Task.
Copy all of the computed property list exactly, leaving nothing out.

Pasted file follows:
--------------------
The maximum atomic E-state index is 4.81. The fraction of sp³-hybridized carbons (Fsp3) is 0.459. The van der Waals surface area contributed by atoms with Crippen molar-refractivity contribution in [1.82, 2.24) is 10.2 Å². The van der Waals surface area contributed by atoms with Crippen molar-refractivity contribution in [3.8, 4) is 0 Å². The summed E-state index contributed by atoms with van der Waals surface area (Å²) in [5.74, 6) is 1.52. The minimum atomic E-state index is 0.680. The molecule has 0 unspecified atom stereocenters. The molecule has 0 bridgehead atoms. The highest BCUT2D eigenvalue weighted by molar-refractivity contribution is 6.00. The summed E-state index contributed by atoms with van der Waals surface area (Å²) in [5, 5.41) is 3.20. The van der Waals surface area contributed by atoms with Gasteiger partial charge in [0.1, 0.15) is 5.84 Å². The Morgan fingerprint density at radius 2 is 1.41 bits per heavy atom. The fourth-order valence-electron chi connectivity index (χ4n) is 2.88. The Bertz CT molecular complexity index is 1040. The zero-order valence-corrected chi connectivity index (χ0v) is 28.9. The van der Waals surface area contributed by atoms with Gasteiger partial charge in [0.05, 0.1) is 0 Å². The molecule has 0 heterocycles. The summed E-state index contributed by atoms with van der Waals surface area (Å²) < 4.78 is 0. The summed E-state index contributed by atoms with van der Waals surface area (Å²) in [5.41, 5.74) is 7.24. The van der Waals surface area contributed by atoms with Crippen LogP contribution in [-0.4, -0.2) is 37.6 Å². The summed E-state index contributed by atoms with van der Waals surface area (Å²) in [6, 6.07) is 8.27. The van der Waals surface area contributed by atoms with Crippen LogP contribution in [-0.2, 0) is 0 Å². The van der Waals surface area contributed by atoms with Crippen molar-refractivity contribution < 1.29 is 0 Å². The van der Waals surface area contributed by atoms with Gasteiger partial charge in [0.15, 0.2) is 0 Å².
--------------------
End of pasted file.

The maximum atomic E-state index is 4.81. The fraction of sp³-hybridized carbons (Fsp3) is 0.459. The van der Waals surface area contributed by atoms with Crippen molar-refractivity contribution in [1.82, 2.24) is 10.2 Å². The van der Waals surface area contributed by atoms with Crippen molar-refractivity contribution in [3.8, 4) is 0 Å². The summed E-state index contributed by atoms with van der Waals surface area (Å²) in [5.74, 6) is 1.52. The minimum atomic E-state index is 0.680. The molecule has 0 unspecified atom stereocenters. The molecule has 0 bridgehead atoms. The highest BCUT2D eigenvalue weighted by molar-refractivity contribution is 6.00. The summed E-state index contributed by atoms with van der Waals surface area (Å²) in [5, 5.41) is 3.20. The van der Waals surface area contributed by atoms with Gasteiger partial charge in [0.1, 0.15) is 5.84 Å². The Morgan fingerprint density at radius 2 is 1.41 bits per heavy atom. The fourth-order valence-electron chi connectivity index (χ4n) is 2.88. The Bertz CT molecular complexity index is 1040. The zero-order valence-corrected chi connectivity index (χ0v) is 28.9. The van der Waals surface area contributed by atoms with Gasteiger partial charge in [0.05, 0.1) is 0 Å². The molecule has 0 heterocycles. The summed E-state index contributed by atoms with van der Waals surface area (Å²) < 4.78 is 0. The summed E-state index contributed by atoms with van der Waals surface area (Å²) in [5.41, 5.74) is 7.24. The van der Waals surface area contributed by atoms with Crippen LogP contribution in [-0.4, -0.2) is 37.6 Å². The summed E-state index contributed by atoms with van der Waals surface area (Å²) in [6, 6.07) is 8.27. The van der Waals surface area contributed by atoms with Crippen LogP contribution in [-0.2, 0) is 0 Å². The van der Waals surface area contributed by atoms with Crippen molar-refractivity contribution < 1.29 is 0 Å². The van der Waals surface area contributed by atoms with Gasteiger partial charge in [0.15, 0.2) is 0 Å².